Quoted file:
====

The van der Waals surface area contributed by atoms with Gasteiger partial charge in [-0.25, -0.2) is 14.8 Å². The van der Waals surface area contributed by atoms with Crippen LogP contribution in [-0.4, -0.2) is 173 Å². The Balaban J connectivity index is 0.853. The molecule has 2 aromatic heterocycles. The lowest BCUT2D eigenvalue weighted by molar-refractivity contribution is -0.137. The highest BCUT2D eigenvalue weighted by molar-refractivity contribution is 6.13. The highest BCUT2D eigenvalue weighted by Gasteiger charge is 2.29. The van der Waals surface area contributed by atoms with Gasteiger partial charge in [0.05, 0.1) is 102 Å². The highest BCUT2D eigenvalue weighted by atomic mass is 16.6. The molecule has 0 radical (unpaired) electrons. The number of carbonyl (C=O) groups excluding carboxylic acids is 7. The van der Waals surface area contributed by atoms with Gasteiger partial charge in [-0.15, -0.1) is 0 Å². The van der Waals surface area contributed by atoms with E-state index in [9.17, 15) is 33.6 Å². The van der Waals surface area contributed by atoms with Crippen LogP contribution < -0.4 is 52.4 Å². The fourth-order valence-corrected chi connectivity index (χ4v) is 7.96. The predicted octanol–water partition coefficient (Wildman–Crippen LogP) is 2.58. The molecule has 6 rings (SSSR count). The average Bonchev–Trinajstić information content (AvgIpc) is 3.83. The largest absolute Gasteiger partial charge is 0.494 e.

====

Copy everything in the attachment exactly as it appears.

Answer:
The van der Waals surface area contributed by atoms with Gasteiger partial charge in [-0.25, -0.2) is 14.8 Å². The van der Waals surface area contributed by atoms with Crippen LogP contribution in [-0.4, -0.2) is 173 Å². The Balaban J connectivity index is 0.853. The molecule has 2 aromatic heterocycles. The lowest BCUT2D eigenvalue weighted by molar-refractivity contribution is -0.137. The highest BCUT2D eigenvalue weighted by molar-refractivity contribution is 6.13. The highest BCUT2D eigenvalue weighted by Gasteiger charge is 2.29. The van der Waals surface area contributed by atoms with Gasteiger partial charge in [0.05, 0.1) is 102 Å². The highest BCUT2D eigenvalue weighted by atomic mass is 16.6. The molecule has 0 radical (unpaired) electrons. The number of carbonyl (C=O) groups excluding carboxylic acids is 7. The van der Waals surface area contributed by atoms with Gasteiger partial charge in [-0.15, -0.1) is 0 Å². The van der Waals surface area contributed by atoms with E-state index in [9.17, 15) is 33.6 Å². The van der Waals surface area contributed by atoms with Crippen LogP contribution < -0.4 is 52.4 Å². The fourth-order valence-corrected chi connectivity index (χ4v) is 7.96. The predicted octanol–water partition coefficient (Wildman–Crippen LogP) is 2.58. The molecule has 6 rings (SSSR count). The average Bonchev–Trinajstić information content (AvgIpc) is 3.83. The largest absolute Gasteiger partial charge is 0.494 e.